My name is Renan, I’m a Chemical Engineering senior, studied abroad in Spain, and I am an international student from Brazil. As a freshman, for some reason studying abroad sounded like a program only American students could do, but later I found out that any TU student is eligible to do so. At the Study Abroad Fair, I learned that the program at the University of Cantabria fit my schedule and scholarships transferred, so with no hesitation I applied to it right away. In addition, it sounded really cool that I was going to study abroad, while already studying abroad.
Before the trip, I was super excited for the new semester. Photos of the city were beautiful, campus looked amazing – a lot of mountains to hike and food to eat. But then it finally hit me: I was about to go live in another country, again. Until that point, my focus had been on the fun I would have and the classes that I would take in Spain, but I totally forgot about this new culture I was about to dive into. I was not prepared for that jump.
Growing up in Brazil, and especially when I started learning English, teachers shared their experiences in America. “Americans are more direct when they talk.” “They drive their cars a lot.” “They are super punctual.” Hearing bits of cultural hints, year after year, was a slow progression that prepared me for what I started experiencing in Tulsa on day one. For Spain though, I had never taken any Spanish class or studied Spain’s culture. I knew tortilla, Don Quixote, bull fights, and the other stereotypes, but that was all.
Then, the day finally arrived. The plane landed in Madrid on a beautiful sunny morning. I followed the signs and got on the train to the University of Cantabria. I hopped off the train in Santander and saw a woman, who would be my host-mom for the next two weeks, waving at me. As I approached her for a handshake, she pulled me in, gave me a big hug, and kissed me on the cheeks. In Brazil, we are a hugging and kissing people, even when introduced to strangers. However, I had not been home for almost a year. That warm reception at the train station reminded me that I had been in America for way too long!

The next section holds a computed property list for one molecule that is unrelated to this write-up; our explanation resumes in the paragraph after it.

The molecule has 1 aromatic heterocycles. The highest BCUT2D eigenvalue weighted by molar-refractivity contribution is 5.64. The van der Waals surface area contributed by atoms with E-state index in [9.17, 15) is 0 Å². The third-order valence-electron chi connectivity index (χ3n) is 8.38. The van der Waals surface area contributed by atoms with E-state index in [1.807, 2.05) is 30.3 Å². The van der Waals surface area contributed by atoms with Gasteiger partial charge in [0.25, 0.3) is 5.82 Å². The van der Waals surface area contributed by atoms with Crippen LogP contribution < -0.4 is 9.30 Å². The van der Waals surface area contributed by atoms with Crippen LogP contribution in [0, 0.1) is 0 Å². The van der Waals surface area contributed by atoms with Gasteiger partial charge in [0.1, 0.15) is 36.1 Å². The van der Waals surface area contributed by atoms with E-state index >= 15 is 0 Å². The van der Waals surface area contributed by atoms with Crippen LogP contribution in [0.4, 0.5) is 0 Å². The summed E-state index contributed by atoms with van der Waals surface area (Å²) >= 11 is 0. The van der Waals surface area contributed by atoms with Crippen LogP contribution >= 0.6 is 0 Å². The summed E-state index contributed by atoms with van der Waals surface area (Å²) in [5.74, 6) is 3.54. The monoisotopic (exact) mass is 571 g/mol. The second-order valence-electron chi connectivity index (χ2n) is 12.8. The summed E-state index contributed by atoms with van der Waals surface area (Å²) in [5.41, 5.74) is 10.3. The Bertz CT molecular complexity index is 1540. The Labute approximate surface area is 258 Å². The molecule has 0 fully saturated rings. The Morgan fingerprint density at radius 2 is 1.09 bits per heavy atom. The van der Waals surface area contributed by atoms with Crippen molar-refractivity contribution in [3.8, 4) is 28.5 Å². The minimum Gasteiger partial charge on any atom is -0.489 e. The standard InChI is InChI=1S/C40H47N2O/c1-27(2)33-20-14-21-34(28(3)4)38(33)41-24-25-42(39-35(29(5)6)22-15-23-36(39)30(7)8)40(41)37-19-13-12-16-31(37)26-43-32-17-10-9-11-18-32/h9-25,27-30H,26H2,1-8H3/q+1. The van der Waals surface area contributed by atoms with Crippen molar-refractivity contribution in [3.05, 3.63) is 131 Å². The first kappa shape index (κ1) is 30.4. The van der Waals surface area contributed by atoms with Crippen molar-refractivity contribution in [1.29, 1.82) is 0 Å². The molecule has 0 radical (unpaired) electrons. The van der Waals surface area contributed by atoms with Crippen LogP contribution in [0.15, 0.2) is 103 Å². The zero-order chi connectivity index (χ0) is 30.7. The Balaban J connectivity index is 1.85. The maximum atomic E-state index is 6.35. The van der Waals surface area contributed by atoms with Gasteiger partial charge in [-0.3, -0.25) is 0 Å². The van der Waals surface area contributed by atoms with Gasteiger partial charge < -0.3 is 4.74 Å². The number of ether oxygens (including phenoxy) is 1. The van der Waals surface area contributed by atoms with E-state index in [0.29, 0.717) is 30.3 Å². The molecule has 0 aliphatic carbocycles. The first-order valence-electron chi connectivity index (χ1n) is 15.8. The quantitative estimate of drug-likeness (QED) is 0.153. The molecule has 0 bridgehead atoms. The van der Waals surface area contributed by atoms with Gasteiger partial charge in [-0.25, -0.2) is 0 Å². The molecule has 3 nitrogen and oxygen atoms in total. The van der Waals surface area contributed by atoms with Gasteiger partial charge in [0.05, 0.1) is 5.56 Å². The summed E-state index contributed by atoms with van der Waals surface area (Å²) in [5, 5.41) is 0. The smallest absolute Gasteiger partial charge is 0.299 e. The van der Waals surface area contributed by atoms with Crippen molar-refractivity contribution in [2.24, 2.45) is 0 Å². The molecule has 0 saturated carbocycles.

For the first two weeks I lived with that lovely lady. It was a delightful time that consisted of going to the Spanish intensive course, coming back for lunch, and chatting with my host-mom for hours about her eight siblings and growing up in Santander. She did not speak any English, and I was not good at Spanish, but I speak Portuguese. It could be tricky at times, but we got our points across and I learned a lot of Spanish while speaking with her.
In general, Spaniards are very eager to practice their English and I found that to be a good bridge to make local friends. I would see them in class, and later we would go to a restaurant or café in the city, which was a ten minute walk from campus. I enjoyed the easiness to move around and the abundance of cheap, healthy food, but also the easiness of the Spanish people. They could sometimes seem cold in the beginning, as in staying in their circle of friends and not initiating conversation with strangers. But as we broke the ice, we became genuinely good friends.
Through one of those friends, I was introduced to a social project that offered after-school activities for teenagers that live under unstable conditions. Many times, these kids came from low income families, whose parents were unemployed or could not offer their children a healthy or safe environment for them to develop. After I talked to the director of the program, she said they would love to have me there to teach English. As I started coming and meeting the kids, I realized that despite whatever situation they were going through at home, they were still teenagers and just wanted somebody to talk to. We talked about school, sports, music, and everything else as they laughed about my Spanish.
I could go on and on about how that semester is one of the best times I have ever had. In the beginning, because it was not my first time living abroad, I overlooked the magnitude of moving to another country. Fortunately, I was fundamentally wrong. I lived Spain with a fresh mind and heart. I will take that as a lesson regardless if I am in Brazil, Tulsa, Santander, or wherever the next stop is.
University of Tulsa ’18
Spain | Spring 2017